Frieda Hughes, daughter of poets Sylvia Plath and Ted Hughes, said it best in her poem “Readers” concerning our present attitude toward celebrity: They fingered through her mental underwear / With every piece she wrote. / Wanting her naked. / Wanting to know what made her.
Granted we’re not dealing with literary elite, but the sentiment is still the same: “Hi, my name is America and I’m a celebrity addict.”
We obviously care about serious news, since we persistently attack the government and media for the truth and information; yet why do we clamor toward facile tabloid fodder?
I believe that in a world where once America was the undisputed leader, the nation has lost credibility with the world and its citizens as it mires itself in an administrative bog of terrorist threats and unending political quagmires.
These are terrible times where it seems like Armageddon could happen at any moment.
Out of those fears developed a need for escape and that escapism is our celebrity addiction.
However, America has always been celebrity obsessed. Even before the term was coined, scintillating gossip about affluent men and women provided entertainment for Americans since the nation’s inception. Then with the mystique and glamour of Hollywood our obsession with celebrity became uniquely American.
We dreamed of Hollywood riches, but we didn’t invest as much of our lives in Hollywood as we do now. Hollywood was like Mount Olympus and the celebrities within were gods; with this deified status came a veil of mystery and distance that modern Hollywood lacks. This closeness fuels our insatiable desire for gossip and news.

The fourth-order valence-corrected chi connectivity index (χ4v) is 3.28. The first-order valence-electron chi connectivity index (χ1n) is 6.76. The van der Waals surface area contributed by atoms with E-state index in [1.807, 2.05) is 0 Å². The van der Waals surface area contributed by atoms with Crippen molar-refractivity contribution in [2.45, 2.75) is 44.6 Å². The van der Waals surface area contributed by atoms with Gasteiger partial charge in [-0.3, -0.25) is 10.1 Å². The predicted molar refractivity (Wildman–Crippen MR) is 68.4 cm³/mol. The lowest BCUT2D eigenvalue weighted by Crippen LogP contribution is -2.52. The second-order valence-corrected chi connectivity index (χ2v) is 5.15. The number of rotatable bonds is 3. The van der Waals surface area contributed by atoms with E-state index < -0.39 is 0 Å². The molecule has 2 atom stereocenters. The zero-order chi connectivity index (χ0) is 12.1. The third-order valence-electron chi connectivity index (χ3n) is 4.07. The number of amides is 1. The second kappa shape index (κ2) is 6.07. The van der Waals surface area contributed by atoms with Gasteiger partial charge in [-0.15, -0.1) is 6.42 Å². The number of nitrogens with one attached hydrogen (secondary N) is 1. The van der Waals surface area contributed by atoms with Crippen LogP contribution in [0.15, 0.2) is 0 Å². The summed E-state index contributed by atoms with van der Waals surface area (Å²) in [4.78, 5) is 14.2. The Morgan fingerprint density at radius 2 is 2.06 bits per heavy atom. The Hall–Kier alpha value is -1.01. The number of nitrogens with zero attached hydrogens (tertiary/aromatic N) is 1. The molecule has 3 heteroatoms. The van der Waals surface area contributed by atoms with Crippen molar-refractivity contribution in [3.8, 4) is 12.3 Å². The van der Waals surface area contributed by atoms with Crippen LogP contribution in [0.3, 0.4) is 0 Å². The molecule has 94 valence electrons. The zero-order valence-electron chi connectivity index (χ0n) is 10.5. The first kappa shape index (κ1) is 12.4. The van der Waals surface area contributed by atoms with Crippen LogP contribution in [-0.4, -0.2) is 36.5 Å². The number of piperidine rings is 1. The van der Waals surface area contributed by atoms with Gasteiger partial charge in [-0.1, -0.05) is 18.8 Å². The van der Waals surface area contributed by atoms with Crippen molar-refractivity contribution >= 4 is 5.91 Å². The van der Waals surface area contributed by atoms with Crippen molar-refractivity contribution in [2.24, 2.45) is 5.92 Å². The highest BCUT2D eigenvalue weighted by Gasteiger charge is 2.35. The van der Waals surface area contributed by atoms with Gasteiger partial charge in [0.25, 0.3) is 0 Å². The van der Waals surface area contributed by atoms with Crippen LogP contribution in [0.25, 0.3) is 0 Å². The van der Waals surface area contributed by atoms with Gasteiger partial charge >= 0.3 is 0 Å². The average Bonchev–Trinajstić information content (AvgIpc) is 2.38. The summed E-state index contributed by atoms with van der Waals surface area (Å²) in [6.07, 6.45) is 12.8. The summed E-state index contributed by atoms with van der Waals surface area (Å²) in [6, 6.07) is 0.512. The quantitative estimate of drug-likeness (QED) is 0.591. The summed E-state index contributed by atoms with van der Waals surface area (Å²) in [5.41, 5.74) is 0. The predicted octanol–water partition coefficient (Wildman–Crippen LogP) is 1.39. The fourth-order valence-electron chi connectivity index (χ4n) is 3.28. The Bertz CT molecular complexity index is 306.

Technology has been the major factor in yanking Hollywood from the clouds, transforming how one achieves celebrity status. The public’s proximity simultaneously negates the power of Hollywood studios and endows power to the people. Now, more than ever, the American public influences what Hollywood industries produce.
We as a society can make or break celebrities as effectively, if not better than, the largest Hollywood studio. And, where once talent, beauty, and skill were perquisites to Hollywood fame, all you need is a gimmick that will keep the public talking. Many of our celebrities have the talent and longevity of a Magic 8 Ball or a Rubik’s Cube: entertaining for a while, but ultimately a disposable fad.
We as Americans are suffering from a cultural and social ADD.
Our panic over national unrest and global strife has created an atmosphere of anxiety, and in order to sedate those fears we occupy our minds with something light, simple, and entertaining.
That is why essentially every other television program or news broadcast is a reality show or entertaining/entertainment news.
This inundation of images makes us feel like kin to Hollywood; from that perception we think we own stars, and they are obligated to allow us complete and unadulterated access into their lives: the good, the bad, and especially the ugly.
We love the ugly, particularly the quick rises and falls of stars, because it reminds of their mortality and fallibility.
We love watching people collapse from high pedestals because it reaffirms the fact that the worst of life can affect anyone.
In a time were it seems the Average Joe is always the stepping stone for the powerful, it helps to know that even the wealthy, famous, and powerful have bad days.
It helps unify our unsure nation under the belief that we are not alone in our fears. We crave celebrity because it entertains us and both validates and eases our fears.